Utica to Albany
NY 5 enters the city of Utica on a concurrency with NY 12 heading in a northeast direction. It shortly picks up NY 8, and all three cross the city together. NY 5 also intersects with the terminus of NY 840 at this point. Just south of the New York State Thruway, I-790 begins as a short expressway, also including NY 5, NY 8, and NY 12. After crossing out of the city, they meet the Thruway, with NY 8 and 12 continuing northeast, while I-790 and NY 5 turns to the east-south-east, picking up the tail-end of NY 49. These three, still as an expressway, straddle each side of the Thruway for a short way, with I-790 technically ending at the ramps for I-90. NY 5 continues to the end of the expressway, only a few hundred feet later, dropping to Leland Avenue. A few hundred feet to the north of the Thruway, NY 5 turns eastward again to continue down Herkimer Road. It closely parallels the Thruway to Herkimer, where NY 5 moves slightly northward through the centre of the village, becoming State Street, while I-90 crosses the Erie Canal and goes south for a short distance. There is a short concurrency with NY 28 in the village.
After exiting Herkimer, NY 5 continues east, closely paralleling this time the canal, through the city of Little Falls as Main Street, where two more concurrencies occur, with NY 167 and NY 169. NY 5 continues to parallel the canal, and in some instances again, the Thruway, through Amsterdam, becoming Amsterdam Road all the way to Scotia, where it crosses the canal into Schenectady as Mohawk Avenue, turning into State Street upon entering the city limits. It continues fairly straight on a southeast course into Albany as Central Avenue until it reaches Townsend Park. At this point, NY 5 turns into Washington Avenue and all signage referring to NY 5 ceases. The New York State Department of Transportation recognizes the route, however, as it continues down Washington Ave past the New York State Capitol building, turning south for a short distance as Eagle Street. NY 5 then continues east on State Street to Broadway, where it again turns south-east shortly before returning east on a small spur of Broadway, travelling underneath US 9 and I-787. NY 5 ends at the Hudson River.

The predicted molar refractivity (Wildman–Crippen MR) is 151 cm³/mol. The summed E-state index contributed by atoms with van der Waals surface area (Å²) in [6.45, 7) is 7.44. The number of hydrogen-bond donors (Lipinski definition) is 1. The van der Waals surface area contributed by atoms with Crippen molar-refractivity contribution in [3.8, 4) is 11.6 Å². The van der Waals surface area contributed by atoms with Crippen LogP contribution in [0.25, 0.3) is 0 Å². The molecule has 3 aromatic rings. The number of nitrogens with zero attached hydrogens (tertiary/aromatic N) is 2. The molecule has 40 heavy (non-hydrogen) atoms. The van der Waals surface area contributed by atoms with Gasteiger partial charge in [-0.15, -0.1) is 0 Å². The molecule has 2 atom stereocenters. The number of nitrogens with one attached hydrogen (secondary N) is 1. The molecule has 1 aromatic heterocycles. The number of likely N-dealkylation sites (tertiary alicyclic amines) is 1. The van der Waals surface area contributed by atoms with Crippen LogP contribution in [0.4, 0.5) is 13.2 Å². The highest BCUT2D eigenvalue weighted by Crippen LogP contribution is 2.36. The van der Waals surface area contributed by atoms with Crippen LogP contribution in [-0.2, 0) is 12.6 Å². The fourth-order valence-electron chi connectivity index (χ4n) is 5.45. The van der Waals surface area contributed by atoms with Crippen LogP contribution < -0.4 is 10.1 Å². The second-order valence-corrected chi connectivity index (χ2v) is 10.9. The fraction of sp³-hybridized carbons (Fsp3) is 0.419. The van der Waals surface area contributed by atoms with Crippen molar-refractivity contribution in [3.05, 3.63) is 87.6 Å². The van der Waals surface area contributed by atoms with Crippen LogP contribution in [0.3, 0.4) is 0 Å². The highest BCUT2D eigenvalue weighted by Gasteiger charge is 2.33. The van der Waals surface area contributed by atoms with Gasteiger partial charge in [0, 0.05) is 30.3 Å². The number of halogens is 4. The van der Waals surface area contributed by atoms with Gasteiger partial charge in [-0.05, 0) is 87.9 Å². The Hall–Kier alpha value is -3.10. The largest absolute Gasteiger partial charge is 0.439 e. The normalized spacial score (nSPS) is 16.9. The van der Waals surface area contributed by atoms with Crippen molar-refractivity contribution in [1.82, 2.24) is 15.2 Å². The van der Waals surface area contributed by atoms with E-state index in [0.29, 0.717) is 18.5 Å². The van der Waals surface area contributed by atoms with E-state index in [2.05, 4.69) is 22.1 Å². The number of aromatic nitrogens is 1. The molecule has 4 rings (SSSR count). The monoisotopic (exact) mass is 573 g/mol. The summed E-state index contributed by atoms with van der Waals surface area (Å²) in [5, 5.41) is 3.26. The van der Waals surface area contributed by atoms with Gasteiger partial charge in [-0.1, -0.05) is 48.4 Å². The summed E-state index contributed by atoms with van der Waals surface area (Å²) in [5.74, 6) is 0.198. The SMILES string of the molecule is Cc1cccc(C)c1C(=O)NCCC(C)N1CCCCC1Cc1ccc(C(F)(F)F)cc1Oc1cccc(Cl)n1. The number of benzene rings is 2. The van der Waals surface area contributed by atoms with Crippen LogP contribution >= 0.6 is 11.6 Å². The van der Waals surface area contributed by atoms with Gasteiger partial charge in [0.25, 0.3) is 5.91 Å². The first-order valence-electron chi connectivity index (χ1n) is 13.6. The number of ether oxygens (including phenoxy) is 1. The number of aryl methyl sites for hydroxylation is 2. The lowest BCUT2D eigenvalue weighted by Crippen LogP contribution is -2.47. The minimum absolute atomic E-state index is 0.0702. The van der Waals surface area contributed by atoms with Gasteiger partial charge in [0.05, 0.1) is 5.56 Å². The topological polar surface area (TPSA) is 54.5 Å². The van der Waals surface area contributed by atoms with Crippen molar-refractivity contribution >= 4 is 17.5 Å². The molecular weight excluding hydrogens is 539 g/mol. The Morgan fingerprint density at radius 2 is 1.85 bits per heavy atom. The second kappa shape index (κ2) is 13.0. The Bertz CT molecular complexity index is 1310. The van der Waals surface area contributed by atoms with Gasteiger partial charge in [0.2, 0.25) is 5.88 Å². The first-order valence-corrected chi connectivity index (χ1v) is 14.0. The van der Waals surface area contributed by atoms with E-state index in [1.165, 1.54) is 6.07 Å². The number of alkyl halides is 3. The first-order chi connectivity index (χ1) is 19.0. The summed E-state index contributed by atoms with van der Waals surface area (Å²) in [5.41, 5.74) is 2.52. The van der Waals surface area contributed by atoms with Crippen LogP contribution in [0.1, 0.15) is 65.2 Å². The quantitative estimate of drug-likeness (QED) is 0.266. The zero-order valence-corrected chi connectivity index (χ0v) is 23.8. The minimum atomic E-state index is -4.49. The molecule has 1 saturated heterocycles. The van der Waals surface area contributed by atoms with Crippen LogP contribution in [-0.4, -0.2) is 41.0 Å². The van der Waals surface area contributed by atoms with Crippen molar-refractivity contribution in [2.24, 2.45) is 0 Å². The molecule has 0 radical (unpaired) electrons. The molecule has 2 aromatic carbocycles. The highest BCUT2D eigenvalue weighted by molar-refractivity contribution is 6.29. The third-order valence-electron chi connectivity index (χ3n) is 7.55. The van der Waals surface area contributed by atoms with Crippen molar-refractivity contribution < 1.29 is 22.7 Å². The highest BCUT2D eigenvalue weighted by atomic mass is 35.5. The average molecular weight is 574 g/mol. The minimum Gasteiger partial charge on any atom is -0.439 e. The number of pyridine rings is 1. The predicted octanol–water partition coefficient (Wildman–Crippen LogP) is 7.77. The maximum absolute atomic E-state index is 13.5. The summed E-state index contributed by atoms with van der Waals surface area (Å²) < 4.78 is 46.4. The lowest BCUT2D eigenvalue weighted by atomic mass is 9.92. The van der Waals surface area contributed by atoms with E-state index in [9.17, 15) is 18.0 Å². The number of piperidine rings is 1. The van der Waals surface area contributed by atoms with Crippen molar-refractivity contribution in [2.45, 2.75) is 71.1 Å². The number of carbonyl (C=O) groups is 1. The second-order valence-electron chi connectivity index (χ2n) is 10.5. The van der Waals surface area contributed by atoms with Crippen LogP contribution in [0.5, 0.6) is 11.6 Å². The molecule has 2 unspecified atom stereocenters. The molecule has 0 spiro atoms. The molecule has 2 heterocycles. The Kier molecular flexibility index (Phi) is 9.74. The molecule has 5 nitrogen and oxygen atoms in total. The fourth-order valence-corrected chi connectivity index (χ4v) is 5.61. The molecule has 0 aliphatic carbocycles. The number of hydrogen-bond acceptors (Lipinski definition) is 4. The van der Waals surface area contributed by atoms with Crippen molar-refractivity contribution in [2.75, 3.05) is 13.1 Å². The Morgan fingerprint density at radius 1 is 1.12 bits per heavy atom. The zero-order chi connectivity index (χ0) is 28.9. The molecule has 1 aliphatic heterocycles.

Soon after the end of the American Revolution in 1783, a surge of westward migration into Central and Western New York began. At the time, most travel west of the Albany area was by water. While rudimentary roads were laid out following the Mohawk River, there were no major land routes west of Fort Schuyler (present-day Utica), except for an old east–west Iroquois trail that was a simple footpath. By the late 1780s, many companies began to set up their operations in the new settlements in the Central and Western New York. As a result, there was a clamour for the building of the main road running west from Utica.
On March 22, 1794, the New York State Legislature passed a law calling for the laying out and improvement of a public road from old Fort Schuyler on the Mohawk River to the settlement of Canawaugus on the Genesee River, in as straight a line as the topography of the land would allow. This road was officially known as the "Great Genesee Road" and is one of the earliest state roads in New York, intended to provide access to the New Military Tract. As planned, it generally followed the old Iroquois trail through Oneida, Manlius, Onondaga Valley (south of modern Syracuse), Skaneateles, Auburn, Seneca Falls, Geneva, and Canandaigua before ending at the Genesee River. Four years later, another legislative act authorized the extension of the Genesee Road to Buffalo.